Despite considerable research on EEG-feedback of slow cortical potentials (SCPs) for seizure control in epilepsy, the underlying mechanisms and the direct effects on intracerebral pathological activity within the focal area remain unclear. Intrahippocampal EEG recordings from four patients with temporal lobe epilepsy and implanted electrodes were analyzed with regard to spike activity and power in 10 frequency bands (0.5-148. Hz) during SCP feedback based on surface recordings (position Cz). Trials with positive, negative and indifferent SCPs were contrasted. Three of the four patients showed changes in spike activity during SCPs, but these were inconsistent between patients, and resulted in increased and decreased activity in both positive and negative SCPs. Spectral analysis revealed that in all patients, positive surface shifts showed a bi-hemispheric higher power in the high-frequency activity above 40. Hz. Two patients showed a higher power also during negative shifts, both in high-frequency activity and one in most other frequency bands. Feedback-related power effects did not differ between focal and non-focal side. The inconsistent change in spiking activity and the lack of decrease of power in pathology associated frequency bands during SCPs show that these SCPs do not decrease pathological activity within the epileptic focus. A possible relation of higher power in high-frequency activity during positive SCPs to cognitive processes, such as memory functions, is discussed. {\textcopyright}2011 Elsevier B.V.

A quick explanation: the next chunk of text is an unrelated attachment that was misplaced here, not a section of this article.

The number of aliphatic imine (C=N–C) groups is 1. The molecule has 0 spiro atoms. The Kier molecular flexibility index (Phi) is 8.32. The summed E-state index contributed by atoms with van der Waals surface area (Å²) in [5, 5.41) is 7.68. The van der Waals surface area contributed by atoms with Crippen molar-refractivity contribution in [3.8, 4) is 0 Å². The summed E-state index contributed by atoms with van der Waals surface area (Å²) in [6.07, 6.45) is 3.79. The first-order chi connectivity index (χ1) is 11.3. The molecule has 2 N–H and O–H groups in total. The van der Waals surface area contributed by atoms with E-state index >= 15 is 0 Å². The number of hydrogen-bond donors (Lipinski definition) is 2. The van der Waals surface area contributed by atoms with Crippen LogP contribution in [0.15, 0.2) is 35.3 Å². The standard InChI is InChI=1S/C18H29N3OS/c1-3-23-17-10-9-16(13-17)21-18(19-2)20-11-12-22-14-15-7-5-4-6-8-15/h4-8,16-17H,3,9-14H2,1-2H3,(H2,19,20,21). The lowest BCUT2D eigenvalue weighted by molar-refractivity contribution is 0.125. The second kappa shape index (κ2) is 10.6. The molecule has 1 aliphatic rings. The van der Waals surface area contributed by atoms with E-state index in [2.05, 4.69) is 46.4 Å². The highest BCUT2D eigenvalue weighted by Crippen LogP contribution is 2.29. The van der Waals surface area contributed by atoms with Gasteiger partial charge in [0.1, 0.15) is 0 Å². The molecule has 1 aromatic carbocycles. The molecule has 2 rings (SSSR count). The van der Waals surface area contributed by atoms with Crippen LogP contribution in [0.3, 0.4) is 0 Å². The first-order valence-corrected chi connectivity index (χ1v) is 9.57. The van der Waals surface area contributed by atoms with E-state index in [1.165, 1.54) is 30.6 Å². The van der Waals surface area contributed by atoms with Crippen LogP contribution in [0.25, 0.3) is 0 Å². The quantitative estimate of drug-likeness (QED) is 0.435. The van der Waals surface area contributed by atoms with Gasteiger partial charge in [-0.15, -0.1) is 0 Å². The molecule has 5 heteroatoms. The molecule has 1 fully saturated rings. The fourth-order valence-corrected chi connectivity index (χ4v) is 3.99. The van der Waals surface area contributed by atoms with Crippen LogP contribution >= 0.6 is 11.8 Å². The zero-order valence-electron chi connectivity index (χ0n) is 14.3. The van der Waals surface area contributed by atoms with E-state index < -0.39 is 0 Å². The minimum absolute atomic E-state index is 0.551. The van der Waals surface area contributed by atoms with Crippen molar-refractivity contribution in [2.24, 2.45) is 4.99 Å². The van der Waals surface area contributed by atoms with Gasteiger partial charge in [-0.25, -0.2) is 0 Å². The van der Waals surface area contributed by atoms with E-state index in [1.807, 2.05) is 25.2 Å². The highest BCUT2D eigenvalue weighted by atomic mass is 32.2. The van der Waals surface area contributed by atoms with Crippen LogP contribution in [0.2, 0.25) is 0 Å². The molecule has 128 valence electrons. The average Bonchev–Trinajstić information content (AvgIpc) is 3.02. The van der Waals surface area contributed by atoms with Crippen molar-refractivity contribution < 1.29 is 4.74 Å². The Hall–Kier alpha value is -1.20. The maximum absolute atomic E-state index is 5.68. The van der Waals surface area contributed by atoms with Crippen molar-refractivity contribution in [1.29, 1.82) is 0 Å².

Gleissner, U., Fritz, N. E., Von Lehe, M., Sassen, R., …, & Helmstaedter, C. (2008). The validity of the Child Behavior Checklist for children with epilepsy. Epilepsy Behav., 12(2), 276–280. PMID:18065270, doi:10.1016/j.yebeh.2007.10.013.

The validity of the Child Behavior Checklist (CBCL) for patients with epilepsy has been questioned, because several items may reflect seizure semiology rather than habitual behavior. This study compared a standard version of the CBCL with an adjusted version that excluded those ambiguous items. Participants were 58 pediatric patients with epilepsy who were assessed preoperatively and 1 year after successful surgical treatment. Before surgery, the adjusted version indicated significantly lower values for the scales Attention Problems, Thought Problems, and Total Problems than the standard version. After surgery, the difference between the standard and adjusted versions and the scores for the ambiguous items were unchanged, although all patients were completely seizure free at that time. Elevated scores on the ambiguous items thus probably reflect real behavioral problems and are not due to confusion with seizure semiology. The results support the CBCL as a valid assessment tool in children with epilepsy. {\textcopyright}2007 Elsevier Inc. All rights reserved.